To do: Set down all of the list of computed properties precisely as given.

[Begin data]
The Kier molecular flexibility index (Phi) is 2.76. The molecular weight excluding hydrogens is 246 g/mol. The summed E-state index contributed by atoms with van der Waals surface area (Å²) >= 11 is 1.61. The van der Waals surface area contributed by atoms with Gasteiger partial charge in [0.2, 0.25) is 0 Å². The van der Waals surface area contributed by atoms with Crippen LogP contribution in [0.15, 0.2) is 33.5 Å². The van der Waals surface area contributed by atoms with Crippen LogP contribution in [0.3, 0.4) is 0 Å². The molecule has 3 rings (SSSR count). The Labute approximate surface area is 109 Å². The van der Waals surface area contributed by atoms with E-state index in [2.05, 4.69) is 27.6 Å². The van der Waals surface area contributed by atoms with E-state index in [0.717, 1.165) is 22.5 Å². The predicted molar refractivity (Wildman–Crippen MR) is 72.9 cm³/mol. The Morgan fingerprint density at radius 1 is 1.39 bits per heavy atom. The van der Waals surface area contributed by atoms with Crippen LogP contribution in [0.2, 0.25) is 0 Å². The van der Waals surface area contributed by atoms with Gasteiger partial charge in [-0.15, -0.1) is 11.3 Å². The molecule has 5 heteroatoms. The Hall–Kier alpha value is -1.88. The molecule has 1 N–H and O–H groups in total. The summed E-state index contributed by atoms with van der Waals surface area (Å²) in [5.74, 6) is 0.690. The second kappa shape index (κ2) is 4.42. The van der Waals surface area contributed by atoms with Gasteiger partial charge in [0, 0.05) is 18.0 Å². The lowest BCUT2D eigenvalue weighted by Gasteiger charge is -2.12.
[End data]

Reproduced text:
The Kier molecular flexibility index (Phi) is 2.76. The molecular weight excluding hydrogens is 246 g/mol. The summed E-state index contributed by atoms with van der Waals surface area (Å²) >= 11 is 1.61. The van der Waals surface area contributed by atoms with Gasteiger partial charge in [0.2, 0.25) is 0 Å². The van der Waals surface area contributed by atoms with Crippen LogP contribution in [0.15, 0.2) is 33.5 Å². The van der Waals surface area contributed by atoms with Crippen LogP contribution in [0.3, 0.4) is 0 Å². The molecule has 3 rings (SSSR count). The Labute approximate surface area is 109 Å². The van der Waals surface area contributed by atoms with E-state index in [2.05, 4.69) is 27.6 Å². The van der Waals surface area contributed by atoms with E-state index in [0.717, 1.165) is 22.5 Å². The predicted molar refractivity (Wildman–Crippen MR) is 72.9 cm³/mol. The Morgan fingerprint density at radius 1 is 1.39 bits per heavy atom. The van der Waals surface area contributed by atoms with Crippen LogP contribution in [0.2, 0.25) is 0 Å². The van der Waals surface area contributed by atoms with Gasteiger partial charge in [-0.15, -0.1) is 11.3 Å². The molecule has 5 heteroatoms. The Hall–Kier alpha value is -1.88. The molecule has 1 N–H and O–H groups in total. The summed E-state index contributed by atoms with van der Waals surface area (Å²) in [5.74, 6) is 0.690. The second kappa shape index (κ2) is 4.42. The van der Waals surface area contributed by atoms with Gasteiger partial charge in [0, 0.05) is 18.0 Å². The lowest BCUT2D eigenvalue weighted by Gasteiger charge is -2.12.